Years ago when I was a Director of Development, I had a gentleman call me one morning wanting to donate for our auction. Tickled pink to have a donor call and offer to donate without having to be asked, I questioned what he might be donating.
“Gnomes.” he replied, “They are about one foot high and are certified collectibles.”
“Well, we always appreciate donations for our auction. How many of them do you have?” I questioned, pondering what I was going to do with gnomes.
“Oh, about eight to ten,” he answered.
Eight to ten? Was he not sure if the neighbor kids had stolen any of them off his rock lawn in the trailer park recently?
“Well, we are a bit tight on storage space and our auction is not until next March,” I responded trying to ward him off from dumping his cheap collectible crap on me.
“Well, I could wrap them up in paper and box them for you,” he offered.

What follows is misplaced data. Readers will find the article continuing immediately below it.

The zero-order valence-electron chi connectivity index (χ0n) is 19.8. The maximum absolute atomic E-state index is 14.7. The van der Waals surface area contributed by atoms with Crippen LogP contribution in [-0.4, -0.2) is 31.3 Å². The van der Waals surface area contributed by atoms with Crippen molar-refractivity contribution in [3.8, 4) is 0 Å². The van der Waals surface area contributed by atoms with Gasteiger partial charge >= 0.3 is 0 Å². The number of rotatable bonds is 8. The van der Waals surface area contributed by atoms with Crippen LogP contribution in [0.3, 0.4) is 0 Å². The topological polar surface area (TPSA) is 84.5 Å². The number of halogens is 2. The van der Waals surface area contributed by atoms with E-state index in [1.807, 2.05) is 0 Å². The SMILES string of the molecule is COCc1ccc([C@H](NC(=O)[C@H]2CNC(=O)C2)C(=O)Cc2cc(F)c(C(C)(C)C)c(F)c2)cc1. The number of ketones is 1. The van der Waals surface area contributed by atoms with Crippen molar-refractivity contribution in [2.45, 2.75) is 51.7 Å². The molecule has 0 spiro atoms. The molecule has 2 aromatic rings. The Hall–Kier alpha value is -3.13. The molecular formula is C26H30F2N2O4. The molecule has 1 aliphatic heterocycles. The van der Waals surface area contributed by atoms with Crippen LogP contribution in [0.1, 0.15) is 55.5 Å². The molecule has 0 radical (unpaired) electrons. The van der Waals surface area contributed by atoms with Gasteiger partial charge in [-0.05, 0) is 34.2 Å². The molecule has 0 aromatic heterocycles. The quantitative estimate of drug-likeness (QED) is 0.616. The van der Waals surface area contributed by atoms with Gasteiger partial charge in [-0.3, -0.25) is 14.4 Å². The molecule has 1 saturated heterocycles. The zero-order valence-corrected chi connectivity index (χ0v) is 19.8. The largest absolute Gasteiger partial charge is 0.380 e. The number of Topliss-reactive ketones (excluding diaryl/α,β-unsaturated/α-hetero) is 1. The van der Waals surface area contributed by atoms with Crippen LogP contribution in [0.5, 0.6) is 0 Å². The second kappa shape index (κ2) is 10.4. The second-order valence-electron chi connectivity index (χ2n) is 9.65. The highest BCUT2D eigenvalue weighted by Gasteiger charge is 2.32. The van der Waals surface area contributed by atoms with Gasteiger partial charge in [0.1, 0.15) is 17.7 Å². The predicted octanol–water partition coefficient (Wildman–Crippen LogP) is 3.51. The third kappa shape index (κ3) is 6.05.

“Yes, that would be nice,” I politely responded, thinking that would actually be a good benefit instead of having 10 gnomes in my office staring at me all day. “I still need to check on the storage situation around campus to see if we can hold them for that long and I will get back to you about the gnomes.”
“That’s great. They are each worth about $50 to $150 dollars. Can I get a tax-deductible receipt?” he coyly asked.
Ah, and who said donors don’t donate purely for tax reasons? He was trying to write off his garden ornaments.
And there goes another day in the life of a fundraiser.
What is the oddest donation your nonprofit has ever received?